Melodic Gourd Instruments



Forget maracas, just about any instrument in the orchestra can be made from gourds.  Want to grow a violin in your back yard?  You can.  Want a marimba for $30 instead of $1200?  You can have that, too.  Need a custom fit?  Make it.  There is no end to the fun.


But gourds have some serious advantages over wood for some applications: They grow in naturally-strong shapes without corners or glue joints to weaken them.  The walls are very thin, which is good for vibrating surfaces, yet they are much stronger than wood of the same thickness.  They have no grain to contend with.  They are cheap and easy to grow, and can be molded to shape as they grow.

Here you can see and hear instruments that I've made with gourds.  When listening, you will notice that my playing of some is quite poor, since I like to build instruments I've never played.  So listen for the quality of the instrument, rather than the player.

The gourd as sound board

Gourds as resonators is a familiar use, but they also make great soundboards.




Appalachian Dulcimer


Horns and woodwinds







Gourd resonators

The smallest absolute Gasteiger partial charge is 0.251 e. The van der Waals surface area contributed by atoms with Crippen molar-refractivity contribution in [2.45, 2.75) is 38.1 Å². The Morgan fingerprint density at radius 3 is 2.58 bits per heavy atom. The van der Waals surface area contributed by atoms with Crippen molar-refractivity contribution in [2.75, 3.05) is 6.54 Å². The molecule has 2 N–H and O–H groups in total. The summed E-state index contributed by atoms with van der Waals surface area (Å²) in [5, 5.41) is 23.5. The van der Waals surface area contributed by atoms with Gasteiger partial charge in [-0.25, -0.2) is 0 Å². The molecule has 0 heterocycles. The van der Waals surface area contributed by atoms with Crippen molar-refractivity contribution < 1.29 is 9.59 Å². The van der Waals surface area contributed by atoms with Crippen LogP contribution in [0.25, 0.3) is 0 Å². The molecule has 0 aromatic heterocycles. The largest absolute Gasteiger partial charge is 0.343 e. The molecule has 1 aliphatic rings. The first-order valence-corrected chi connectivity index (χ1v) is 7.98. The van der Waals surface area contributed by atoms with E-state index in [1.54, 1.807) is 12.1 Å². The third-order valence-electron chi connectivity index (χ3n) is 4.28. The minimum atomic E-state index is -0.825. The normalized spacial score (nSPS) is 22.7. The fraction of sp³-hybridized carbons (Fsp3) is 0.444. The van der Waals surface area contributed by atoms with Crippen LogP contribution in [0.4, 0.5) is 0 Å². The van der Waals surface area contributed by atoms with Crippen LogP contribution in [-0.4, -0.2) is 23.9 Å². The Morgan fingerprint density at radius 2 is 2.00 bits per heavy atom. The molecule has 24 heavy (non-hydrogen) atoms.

Box resonator

Helmholtz resonators

Traditional resonator


Making them work together

Orchestral instruments have been built to be played together.  Their volumes are compatible with each other, and they can be tuned to the same pitches.  This is not always the case with folk instruments, which are often quieter, since they are designed for the player's satisfaction, not for an audience.

To make gourd instruments that work together, I have tuned to standard pitches, usually in the keys of C and F.  Volume is more difficult, since gourds only grow so big.  But I have had success with the pairs below.

Mandolin and clarinet

Xylophone and flute

Fiddle and marimba

Flute and dulcimer



Growing musical instruments


While gourds are growing can be manipulated in ways that tailor them to specific musical needs.  Several examples are discussed here:


Growing Bugles            Growing Helmholtz resonators   Growing Fiddles



There are two kinds of people who make stuff: those who follow directions, and experimenters.  This page is for experimenters.  If you're going to experiment with one of the following, it might be worth your time to learn what I've tried that doesn't work:

Reed instruments

Cedar marimba bars

Grounding bar kalimba

Gourd tongue drum

Friction pegs in gourds


Questions? Comments?


Please share if you make one!